Comparing the updated 2019 Honda Civic sedan to the redesigned 2019 Mazda3 sedan isn't the sexiest comparison we could make at the 2019 Chicago Auto Show. As nice as the new Mazda3 hatchback looks, the sedan is still a bit stubby-looking, and there's no Mazdaspeed version that competes with a Civic Si or Type R. But when top trims of each sedan — Touring for the Honda and Premium for the Mazda — showed up in Chicago, it seemed like a good time to see how the redesigned Mazda3 sedan stacked up against the winner of our last compact sedan comparison. Here's how they fared in three key areas.
Backseat Comfort: Civic
As a decent first vehicle for a young family, transportation for yourself and friends — or as a fuel-efficient way to drive for Uber or Lyft — backseat passenger comfort is crucial, and the Civic handily takes this category. With the driver's seat in the preferred driving position for my 6-foot, 1-inch frame, I was at least semi-comfortable in the Civic. The backseat bottom is still a little short and angled such that my knees were raised higher than I would like for a lengthy trip, but my knees also weren't firmly planted into the seatback like they were in the Mazda3. My feet also had more room in the Civic and weren't under the driver's seat — also a big plus, as my size 13s need space.
Multimedia Controls and Ergonomics: Civic
This is a tale of two different approaches. While both cars situate the same basic controls on the steering wheel, the Civic uses a touchscreen with buttons and a volume knob. The Mazda3 places its multimedia controls on the center console behind the gear selector, with a clunky dial as the method of navigating the infotainment system. Neither system is perfect — give us a tuning knob, Honda! — but the Civic's setup is more user-friendly. The Mazda's knob-based interface can more easily take a driver's eyes away from the road as they make sure they've rotated to highlight the correct selection. I also strongly prefer a touchscreen for inputting addresses when using native navigation systems — as in the Honda — to selecting each letter or number with a dial.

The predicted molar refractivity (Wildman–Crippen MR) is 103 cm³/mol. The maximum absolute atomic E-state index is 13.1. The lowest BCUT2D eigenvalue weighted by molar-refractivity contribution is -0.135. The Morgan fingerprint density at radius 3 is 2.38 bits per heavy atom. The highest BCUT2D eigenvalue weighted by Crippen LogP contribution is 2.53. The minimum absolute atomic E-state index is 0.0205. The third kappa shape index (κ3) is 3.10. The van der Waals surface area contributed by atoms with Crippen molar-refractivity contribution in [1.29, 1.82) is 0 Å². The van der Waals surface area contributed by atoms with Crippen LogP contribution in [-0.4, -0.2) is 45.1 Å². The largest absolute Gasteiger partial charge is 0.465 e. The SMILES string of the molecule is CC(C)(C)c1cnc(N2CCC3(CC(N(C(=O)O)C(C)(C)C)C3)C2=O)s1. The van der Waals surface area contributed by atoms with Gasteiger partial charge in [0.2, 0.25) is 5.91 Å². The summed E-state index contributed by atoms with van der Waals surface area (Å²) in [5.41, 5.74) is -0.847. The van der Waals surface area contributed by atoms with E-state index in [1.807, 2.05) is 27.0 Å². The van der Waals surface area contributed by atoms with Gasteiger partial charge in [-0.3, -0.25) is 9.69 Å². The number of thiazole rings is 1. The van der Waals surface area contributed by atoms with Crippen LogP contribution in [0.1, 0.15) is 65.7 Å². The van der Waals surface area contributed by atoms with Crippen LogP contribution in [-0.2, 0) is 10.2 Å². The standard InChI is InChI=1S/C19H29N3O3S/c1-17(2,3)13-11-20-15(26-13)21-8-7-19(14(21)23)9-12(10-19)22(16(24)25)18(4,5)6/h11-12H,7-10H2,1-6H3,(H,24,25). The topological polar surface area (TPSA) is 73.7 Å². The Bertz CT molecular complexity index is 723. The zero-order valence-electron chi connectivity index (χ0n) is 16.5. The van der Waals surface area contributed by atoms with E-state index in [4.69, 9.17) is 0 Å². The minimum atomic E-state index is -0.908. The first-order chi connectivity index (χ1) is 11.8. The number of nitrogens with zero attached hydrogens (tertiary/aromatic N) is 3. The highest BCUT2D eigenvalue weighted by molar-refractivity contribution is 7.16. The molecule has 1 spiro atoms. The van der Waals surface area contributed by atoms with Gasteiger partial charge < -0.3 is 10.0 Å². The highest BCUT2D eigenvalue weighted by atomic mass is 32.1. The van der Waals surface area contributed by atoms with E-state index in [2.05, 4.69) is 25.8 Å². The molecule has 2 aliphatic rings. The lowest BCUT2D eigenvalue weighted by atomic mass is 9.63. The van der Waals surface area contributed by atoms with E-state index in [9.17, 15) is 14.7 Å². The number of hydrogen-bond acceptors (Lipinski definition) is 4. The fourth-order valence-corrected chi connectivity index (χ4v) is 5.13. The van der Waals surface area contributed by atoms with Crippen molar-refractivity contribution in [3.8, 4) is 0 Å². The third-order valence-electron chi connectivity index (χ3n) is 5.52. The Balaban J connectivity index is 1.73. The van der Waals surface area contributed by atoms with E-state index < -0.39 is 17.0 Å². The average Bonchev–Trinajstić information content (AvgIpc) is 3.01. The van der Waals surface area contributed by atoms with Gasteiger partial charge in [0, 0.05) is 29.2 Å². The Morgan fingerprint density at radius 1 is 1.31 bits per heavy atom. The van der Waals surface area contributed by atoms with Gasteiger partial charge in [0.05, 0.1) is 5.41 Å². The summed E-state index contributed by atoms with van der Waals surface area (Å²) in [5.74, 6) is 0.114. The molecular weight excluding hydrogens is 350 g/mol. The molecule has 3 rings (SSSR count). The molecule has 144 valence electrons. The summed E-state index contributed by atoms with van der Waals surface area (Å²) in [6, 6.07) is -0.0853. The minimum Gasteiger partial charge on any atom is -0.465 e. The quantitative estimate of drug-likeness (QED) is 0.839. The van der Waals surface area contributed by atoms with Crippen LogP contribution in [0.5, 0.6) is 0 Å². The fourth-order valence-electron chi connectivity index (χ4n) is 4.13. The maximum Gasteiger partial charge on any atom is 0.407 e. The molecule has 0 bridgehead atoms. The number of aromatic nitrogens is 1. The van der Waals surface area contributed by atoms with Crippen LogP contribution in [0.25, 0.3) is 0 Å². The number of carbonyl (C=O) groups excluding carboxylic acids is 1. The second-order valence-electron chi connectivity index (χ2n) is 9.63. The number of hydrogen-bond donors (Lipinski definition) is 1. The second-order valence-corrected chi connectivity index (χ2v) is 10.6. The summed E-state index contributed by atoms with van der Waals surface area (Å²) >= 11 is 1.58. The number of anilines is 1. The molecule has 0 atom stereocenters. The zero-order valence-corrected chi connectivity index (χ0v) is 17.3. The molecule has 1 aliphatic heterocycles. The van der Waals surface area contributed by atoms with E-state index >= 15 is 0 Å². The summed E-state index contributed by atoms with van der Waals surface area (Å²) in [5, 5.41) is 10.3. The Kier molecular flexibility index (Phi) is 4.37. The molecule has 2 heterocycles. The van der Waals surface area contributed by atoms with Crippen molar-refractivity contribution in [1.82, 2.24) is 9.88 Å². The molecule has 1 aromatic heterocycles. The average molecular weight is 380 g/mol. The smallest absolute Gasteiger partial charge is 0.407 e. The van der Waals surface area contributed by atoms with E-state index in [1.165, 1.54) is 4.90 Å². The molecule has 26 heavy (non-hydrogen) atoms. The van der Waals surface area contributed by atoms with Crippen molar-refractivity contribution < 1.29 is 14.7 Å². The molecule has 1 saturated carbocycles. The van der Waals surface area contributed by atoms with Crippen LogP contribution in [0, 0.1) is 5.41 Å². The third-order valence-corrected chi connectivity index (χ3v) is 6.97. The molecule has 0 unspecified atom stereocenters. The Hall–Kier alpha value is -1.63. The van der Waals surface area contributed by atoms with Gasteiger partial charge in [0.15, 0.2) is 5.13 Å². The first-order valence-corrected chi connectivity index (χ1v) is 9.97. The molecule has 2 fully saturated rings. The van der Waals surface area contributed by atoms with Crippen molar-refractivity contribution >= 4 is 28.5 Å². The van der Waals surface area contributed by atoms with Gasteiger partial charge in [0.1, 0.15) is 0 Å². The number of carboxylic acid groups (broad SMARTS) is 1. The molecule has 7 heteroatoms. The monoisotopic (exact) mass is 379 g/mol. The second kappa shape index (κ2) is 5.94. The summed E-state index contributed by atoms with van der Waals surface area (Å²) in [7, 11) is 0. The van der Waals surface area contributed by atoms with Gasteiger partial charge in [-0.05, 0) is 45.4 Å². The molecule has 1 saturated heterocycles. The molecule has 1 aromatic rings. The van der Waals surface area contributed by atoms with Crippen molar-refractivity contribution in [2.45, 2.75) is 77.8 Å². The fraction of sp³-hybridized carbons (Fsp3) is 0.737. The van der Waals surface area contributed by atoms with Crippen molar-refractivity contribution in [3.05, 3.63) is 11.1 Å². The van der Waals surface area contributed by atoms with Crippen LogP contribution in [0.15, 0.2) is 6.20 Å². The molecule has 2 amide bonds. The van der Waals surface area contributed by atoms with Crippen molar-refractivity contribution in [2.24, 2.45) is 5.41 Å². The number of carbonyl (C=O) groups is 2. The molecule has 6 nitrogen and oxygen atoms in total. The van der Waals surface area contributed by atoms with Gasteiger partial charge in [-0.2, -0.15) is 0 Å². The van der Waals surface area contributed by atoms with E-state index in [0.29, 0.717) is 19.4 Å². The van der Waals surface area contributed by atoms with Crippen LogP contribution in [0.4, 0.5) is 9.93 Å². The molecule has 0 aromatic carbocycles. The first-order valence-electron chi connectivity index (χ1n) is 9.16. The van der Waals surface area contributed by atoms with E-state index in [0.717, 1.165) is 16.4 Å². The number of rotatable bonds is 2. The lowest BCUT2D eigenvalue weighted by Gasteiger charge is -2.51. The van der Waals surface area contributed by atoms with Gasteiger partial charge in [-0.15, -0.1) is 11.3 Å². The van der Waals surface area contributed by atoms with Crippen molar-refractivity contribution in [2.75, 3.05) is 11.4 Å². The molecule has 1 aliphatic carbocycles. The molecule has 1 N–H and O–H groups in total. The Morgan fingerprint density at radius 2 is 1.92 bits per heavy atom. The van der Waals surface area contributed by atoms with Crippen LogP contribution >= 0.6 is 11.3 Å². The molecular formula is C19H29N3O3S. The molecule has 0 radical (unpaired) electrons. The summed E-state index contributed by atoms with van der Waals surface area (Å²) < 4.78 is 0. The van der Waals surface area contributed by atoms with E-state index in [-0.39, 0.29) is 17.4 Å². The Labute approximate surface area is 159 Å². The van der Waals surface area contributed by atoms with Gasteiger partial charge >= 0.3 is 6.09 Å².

Cargo-Area Design and Layout: Civic
Cargo specs don't always tell the whole story and aren't the defining factor here. Instead, the Civic's cargo opening is wider along the top, allowing for easier loading of larger, awkwardly shaped items. Additionally, while neither car hides the arms of the trunk lid to prevent them from intruding into the usable cargo space, the Civic's thinner arms will be less intrusive than the Mazda3's. Finally, the Mazda3's wheel wells extend closer toward the trunk opening, reducing the amount of flat floor surface available.
Both vehicles were similarly priced — the Civic Touring sedan starts at $28,220 with a continuously variable automatic transmission, while the Mazda3 Premium sedan starts at $28,795 with its six-speed automatic (prices include destination) — and felt very much alike inside. That's especially notable because Mazda's been pushing for more of a premium, near-luxury feel in its vehicles, yet the Civic wasn't noticeably deficient to me. Of course, Mazda also prides itself on the driving experience its vehicles provide; we'll see if that makes the 2019 Mazda3 stand out in March when we expect to get behind the wheel of one.
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